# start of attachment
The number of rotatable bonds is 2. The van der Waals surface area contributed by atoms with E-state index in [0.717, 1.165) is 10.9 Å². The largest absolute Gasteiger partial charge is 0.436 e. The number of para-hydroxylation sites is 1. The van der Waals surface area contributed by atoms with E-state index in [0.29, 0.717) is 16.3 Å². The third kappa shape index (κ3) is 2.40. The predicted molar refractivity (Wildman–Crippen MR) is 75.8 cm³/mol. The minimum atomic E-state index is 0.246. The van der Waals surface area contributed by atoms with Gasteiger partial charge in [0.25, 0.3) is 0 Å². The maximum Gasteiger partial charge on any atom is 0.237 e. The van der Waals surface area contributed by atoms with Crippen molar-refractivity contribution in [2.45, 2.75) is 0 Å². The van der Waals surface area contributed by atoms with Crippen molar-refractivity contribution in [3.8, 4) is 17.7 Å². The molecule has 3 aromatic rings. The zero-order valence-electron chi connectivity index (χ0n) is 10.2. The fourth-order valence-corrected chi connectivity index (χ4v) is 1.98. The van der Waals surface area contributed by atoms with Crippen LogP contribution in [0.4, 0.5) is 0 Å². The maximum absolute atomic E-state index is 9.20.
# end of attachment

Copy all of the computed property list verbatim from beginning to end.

The number of rotatable bonds is 2. The van der Waals surface area contributed by atoms with E-state index in [0.717, 1.165) is 10.9 Å². The largest absolute Gasteiger partial charge is 0.436 e. The number of para-hydroxylation sites is 1. The van der Waals surface area contributed by atoms with E-state index in [0.29, 0.717) is 16.3 Å². The third kappa shape index (κ3) is 2.40. The predicted molar refractivity (Wildman–Crippen MR) is 75.8 cm³/mol. The minimum atomic E-state index is 0.246. The van der Waals surface area contributed by atoms with Gasteiger partial charge in [0.25, 0.3) is 0 Å². The maximum Gasteiger partial charge on any atom is 0.237 e. The van der Waals surface area contributed by atoms with Crippen molar-refractivity contribution in [2.45, 2.75) is 0 Å². The van der Waals surface area contributed by atoms with Crippen molar-refractivity contribution in [3.8, 4) is 17.7 Å². The molecule has 3 aromatic rings. The zero-order valence-electron chi connectivity index (χ0n) is 10.2. The fourth-order valence-corrected chi connectivity index (χ4v) is 1.98. The van der Waals surface area contributed by atoms with Crippen LogP contribution in [0.4, 0.5) is 0 Å². The maximum absolute atomic E-state index is 9.20.